This paper will:
• explore the unique challenges of microfinance regulation;
• advocate “regualtion by risk”;
• consider balancing financial system integrity with costly microfinance regulation that inhibits investment;
• review the hugely positive role that rating agencies have played in facilitating transparency and risk assessment for investors and regulators alike.
We will also take you to Peru, a burgeoning market for microfinance in which regulators seemed to have figured out how to control risk while promoting investment in microfinance.
The Microdevelopment Finance Team (MFT) carried out pilot projects in Uganda to determine the role technology could play in increasing the reach of microfinance. The team envisioned a “data transaction backbone” that would link microfinance clients to their financial institutions and beyond. The resultant technology was known as the Remote Transaction System (RTS). The conclusions drawn from the study (and similar initiatives conducted in other parts of the world) include: that business process change and the implementation of new technology should proceed in tandem; that creative technology solutions are required to be tailored to the unique and often challenging needs in emerging markets and local contexts; and that partnerships between MFIs and local companies assist in reducing infrastructure costs. Technologies such as the RTS can evolve and provide functionality that serves to build bridges between MFIs and the formal financial sector.
On October 10-11, 2005, leaders of microfinance institutions (MFIs), investment firms, and development agencies met in Switzerland for the Geneva Private Capital symposium. This event was designed by the Centre for Applied Studies in International Negotiations (CASIN), a Swiss non-porofit foundation, to showcase micro and small business finance and to increase inveestor interest in this sector. In keeping with this objective, many of the featured speakers gave persuasive speeches about the merits of microfinance (MF) investment. This persuasion proved to be unnecessary, given the acumen, experience, and commitment of the symposium’s participants.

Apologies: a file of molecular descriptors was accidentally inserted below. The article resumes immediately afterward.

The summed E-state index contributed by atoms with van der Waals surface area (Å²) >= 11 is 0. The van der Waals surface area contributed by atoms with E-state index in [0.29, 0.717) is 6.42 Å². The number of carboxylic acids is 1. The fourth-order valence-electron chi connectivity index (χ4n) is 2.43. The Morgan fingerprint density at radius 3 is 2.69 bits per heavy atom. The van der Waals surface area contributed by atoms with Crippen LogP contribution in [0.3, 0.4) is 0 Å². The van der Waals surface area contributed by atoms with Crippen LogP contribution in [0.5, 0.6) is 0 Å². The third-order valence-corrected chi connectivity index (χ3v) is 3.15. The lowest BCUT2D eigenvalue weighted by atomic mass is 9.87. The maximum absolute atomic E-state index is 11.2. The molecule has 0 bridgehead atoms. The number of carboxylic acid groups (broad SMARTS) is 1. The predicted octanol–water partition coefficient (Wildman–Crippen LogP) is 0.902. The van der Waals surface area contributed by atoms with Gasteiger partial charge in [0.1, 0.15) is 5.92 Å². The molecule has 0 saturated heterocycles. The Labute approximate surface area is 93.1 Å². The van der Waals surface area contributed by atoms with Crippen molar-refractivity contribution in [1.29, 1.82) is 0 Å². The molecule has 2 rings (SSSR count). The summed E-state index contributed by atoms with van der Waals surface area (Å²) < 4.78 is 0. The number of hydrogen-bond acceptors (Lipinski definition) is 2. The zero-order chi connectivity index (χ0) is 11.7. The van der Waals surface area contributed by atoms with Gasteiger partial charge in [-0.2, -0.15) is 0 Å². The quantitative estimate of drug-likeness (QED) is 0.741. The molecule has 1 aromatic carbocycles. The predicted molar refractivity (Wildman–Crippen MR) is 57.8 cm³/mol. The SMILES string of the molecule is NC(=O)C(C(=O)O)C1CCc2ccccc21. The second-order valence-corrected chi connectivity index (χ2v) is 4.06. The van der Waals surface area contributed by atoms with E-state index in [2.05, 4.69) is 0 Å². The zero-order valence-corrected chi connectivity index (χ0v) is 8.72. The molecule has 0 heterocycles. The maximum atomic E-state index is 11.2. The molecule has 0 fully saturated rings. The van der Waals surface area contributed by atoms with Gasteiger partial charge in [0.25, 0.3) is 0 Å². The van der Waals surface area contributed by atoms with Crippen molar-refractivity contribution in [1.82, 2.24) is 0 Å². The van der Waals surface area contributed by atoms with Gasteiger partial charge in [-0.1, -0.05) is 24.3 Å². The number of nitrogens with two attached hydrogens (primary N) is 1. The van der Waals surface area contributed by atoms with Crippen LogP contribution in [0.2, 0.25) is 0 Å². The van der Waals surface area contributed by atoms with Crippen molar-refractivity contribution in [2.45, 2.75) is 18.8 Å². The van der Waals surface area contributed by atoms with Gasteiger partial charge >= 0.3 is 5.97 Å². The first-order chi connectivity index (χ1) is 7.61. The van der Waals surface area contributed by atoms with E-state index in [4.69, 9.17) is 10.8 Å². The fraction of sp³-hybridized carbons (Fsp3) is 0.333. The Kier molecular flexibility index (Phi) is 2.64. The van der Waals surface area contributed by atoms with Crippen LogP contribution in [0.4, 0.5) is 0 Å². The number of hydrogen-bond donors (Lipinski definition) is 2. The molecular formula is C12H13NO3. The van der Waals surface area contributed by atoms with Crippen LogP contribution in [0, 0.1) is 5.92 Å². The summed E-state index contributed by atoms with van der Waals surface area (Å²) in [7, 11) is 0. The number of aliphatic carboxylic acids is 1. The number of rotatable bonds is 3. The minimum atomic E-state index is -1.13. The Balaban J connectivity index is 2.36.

A major event in microfinance in 2005, the symposium attracted an unprecendented group of experts in microfinance and investment, including the leaders of highly successful MFIs, founders of leading microfinance investment firms, internationally acclaimed journalists, top executives of international banks, world renowned consultants, experts from development agencies, and distinguished public figures.
Collectively, this group possessed unsurpassed knowledge of the microfinance sector. Through the official sessions and private conversations with participants, it was possible to construct a picture of the current and future state of microfinance investment.
This paper assesses just how big the problem of currency risk is for MFIs, and for the industry as a whole. It looks at how commercial investors are affected by that risk, and examines possible solutions to the problem.
This paper examines the fact that, while microfinance is still a fledgling industry in the former Eastern Bloc, it’s growth in the region since 2000 has exceeded that of the rest of the world. This growth is fueled in part by an increase of interest among commercial microfinance institutions that have discovered the rate of return on microfinance can be higher in the former Eastern Bloc.
This paper highlights the growing social relevance of commercial microfinance and its impact in developing communities. It also compares the “social returns” of microfinance to those of other socially responsible investments, such as socially responsible investing (SRI) funds. The paper also differentiates between the social impact of microfinance from publicly funded sources and that from private, commercial sources.
MicroCapital Players Report 2004 – Managing Commercial Microfinance: The People and Institutions Behind the Asset Class (pdf)
This paper attempts to explain how microfinance works by painting a picture of the parties involved and the processes by which parts of the sector are managed. It also talks about the direction in which commercial microfinance is moving, and what the future holds.
This paper examines developments in microfinance in South Asia, the current state and prospects for commercial microfinance, the growing role of so-called “apex organizations” to fund microfinance institutions, and their implications for commercial investors.
This paper focuses on the problems that have arisen with the commercialization of microfinance, and the possible solutions that can be found if the industry is properly structured and developed by the players involved and those that seek to regulate it. This paper also examines the types of microfinance models, the institutions, and the growing sources of capital available for microfinance in Latin America.